A few months ago I stayed up late having to get up at 2 o’clock in the morning to drive my son to school for a competition in another state. To pass the time, I scrolled through my Twitter feed, clicking on random newsworthy and not-so-newsworthy articles. It was then I saw the tweets from J.Lo about the release of her new video for her new song, “Booty”. (Yes, I follow her.) I decided to watch it.
I’ve been a fan of Jennifer Lopez’s from the beginning. As a young girl, I wanted to be a Fly Girl and would practice the moves in my bedroom. I didn’t know who she was then of course, but later, likely in a VH1 Behind the Music episode, I learned about all of the videos and small roles she had before she broke it big in “Selena”. I liked her immediately.
Especially after “Selena”, I loved her. I am a Spanish teacher, and although I have never kept an official count, I swear I must have seen that movie well over 30 times. I think she’s phenomenal in it. Even more important, I loved what she did for Latina girls everywhere. She gave them a voice, a face, and a new standard of beauty for our generation, which I thought was a good thing.
I am a few years younger than J.Lo. I have always been in awe of the fact that as time goes on, she has gotten better looking. If you compare her in 1994 to 2014, it’s remarkable how much better she looks now. It’s almost unnatural.
To be sure, I feel fine about the way I look. I think I look great for my age, and people tell me all the time that I look younger than I am. But of course, I wonder what I would look like if I had millions of dollars, a team of stylists, nutritionists, trainers, and make up artists to keep me at my best. I don’t think there’s a woman out there who doesn’t wonder the same. In fact, that’s often the line many of us will use to excuse why we don’t look that way.
“Well, if I had a million dollars and all of those people…”
“You know that’s not how those people really look, right? It’s all make up.”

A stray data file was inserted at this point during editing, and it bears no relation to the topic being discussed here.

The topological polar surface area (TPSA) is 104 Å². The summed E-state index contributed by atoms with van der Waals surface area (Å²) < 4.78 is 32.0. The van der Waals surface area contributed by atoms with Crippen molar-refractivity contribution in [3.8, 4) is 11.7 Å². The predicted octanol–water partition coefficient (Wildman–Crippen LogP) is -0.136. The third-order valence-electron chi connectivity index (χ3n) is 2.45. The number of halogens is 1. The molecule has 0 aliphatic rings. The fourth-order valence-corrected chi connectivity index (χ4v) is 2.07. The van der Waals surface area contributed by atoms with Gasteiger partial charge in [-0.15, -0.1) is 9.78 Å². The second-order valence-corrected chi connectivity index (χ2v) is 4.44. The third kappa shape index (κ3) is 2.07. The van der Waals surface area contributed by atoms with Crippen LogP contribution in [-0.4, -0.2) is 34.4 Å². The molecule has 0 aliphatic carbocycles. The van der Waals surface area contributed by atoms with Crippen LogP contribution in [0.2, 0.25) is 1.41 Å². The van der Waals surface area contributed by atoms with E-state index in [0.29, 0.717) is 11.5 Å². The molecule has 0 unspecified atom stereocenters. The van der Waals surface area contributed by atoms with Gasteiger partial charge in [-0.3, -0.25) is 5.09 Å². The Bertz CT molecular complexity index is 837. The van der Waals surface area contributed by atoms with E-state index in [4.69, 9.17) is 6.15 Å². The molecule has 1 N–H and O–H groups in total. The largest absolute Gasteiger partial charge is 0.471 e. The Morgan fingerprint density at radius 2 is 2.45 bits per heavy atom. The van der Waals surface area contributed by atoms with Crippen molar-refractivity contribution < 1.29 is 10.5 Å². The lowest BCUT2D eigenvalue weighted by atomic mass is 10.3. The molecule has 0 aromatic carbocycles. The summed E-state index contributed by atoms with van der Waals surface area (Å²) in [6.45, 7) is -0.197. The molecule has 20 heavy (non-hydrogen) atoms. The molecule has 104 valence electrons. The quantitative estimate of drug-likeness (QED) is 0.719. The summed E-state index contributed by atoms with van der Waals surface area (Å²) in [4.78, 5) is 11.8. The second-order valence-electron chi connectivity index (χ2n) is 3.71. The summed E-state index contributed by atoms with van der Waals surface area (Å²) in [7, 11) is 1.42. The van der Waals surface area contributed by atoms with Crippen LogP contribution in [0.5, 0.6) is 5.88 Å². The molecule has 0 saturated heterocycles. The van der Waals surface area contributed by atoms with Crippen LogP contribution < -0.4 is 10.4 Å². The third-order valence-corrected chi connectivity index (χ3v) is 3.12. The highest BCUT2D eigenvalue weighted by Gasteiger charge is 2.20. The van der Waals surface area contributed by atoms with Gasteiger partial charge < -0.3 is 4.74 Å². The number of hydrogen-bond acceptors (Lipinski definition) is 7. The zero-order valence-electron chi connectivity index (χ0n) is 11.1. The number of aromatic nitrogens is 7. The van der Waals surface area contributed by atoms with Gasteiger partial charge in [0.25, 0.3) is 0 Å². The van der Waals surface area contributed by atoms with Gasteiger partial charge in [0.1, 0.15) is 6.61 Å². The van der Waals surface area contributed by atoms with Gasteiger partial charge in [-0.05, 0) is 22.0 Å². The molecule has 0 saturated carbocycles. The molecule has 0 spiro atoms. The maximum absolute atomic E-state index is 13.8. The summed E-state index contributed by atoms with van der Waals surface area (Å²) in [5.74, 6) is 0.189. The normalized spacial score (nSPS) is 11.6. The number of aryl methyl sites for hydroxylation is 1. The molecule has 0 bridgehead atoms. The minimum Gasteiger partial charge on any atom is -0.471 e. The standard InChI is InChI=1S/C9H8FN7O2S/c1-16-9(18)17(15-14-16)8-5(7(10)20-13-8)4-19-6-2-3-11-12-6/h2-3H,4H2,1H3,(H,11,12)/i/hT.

Except that, I’m pretty sure that’s exactly how J.Lo looks. She’s phenomenally beautiful, head to toe. And so I too wanted to see her newest video, wondering what could possibly be in store for us given the name of the song.
I have to tell you, I had no idea what was coming. And more surprising, I had no idea how I would react.
If you haven’t seen it (is there anyone who hasn’t?), it’s a very sexy, rump-shaking, wet, glossy video. The camera goes from her face to her butt, to her face to her butt, again and again and again. Her butt jiggles in all the right ways, not a trace of cellulite anywhere, and she even leans over in a few exotic dancer type moves. Sprinkled in between is the same of Iggy Azalea. Several times they rub their butts up against one another.
It is undeniable that the video is memorable, I think, and likewise, undeniable that J.Lo and Iggy Azalea are beautiful women. Also undeniable was that it made me uncomfortable. And I couldn’t figure out why.
Yes, I thought it was over-the-top and really inappropriate for my children. It was another thing to add to the list of what I hope my kids don’t see or hear. (Good luck with that, right?)
And yes, I thought the song was mediocre at best and was annoyed that it was getting attention for all the wrong reasons: gorgeous women showing and singing about their butts (a very common theme theses days for some reason). It played right into the commercialization of really bad music for the sole purpose of making money.
But it was more than that.
I wondered, as I sat and pondered the sensory explosive borderline-pornographic video I had just watched…at what age can we stop trying to be so damn hot? J.Lo just showed me that’s it’s not 45, and given how good she looks, probably not even 50. I’m only 41.
“Damn it,” I thought half-serious, half not. “I’mtired.”
Which made me think about being hot anyway. When did it stop being enough to be beautiful? Pretty? Attractive? Even sexy? Now we have to be hot too? In fact, hot is currently the standard measure for the description of a woman.
“Is she hot?”
“How hot is she?”
“Man, she’s smokin' hot!”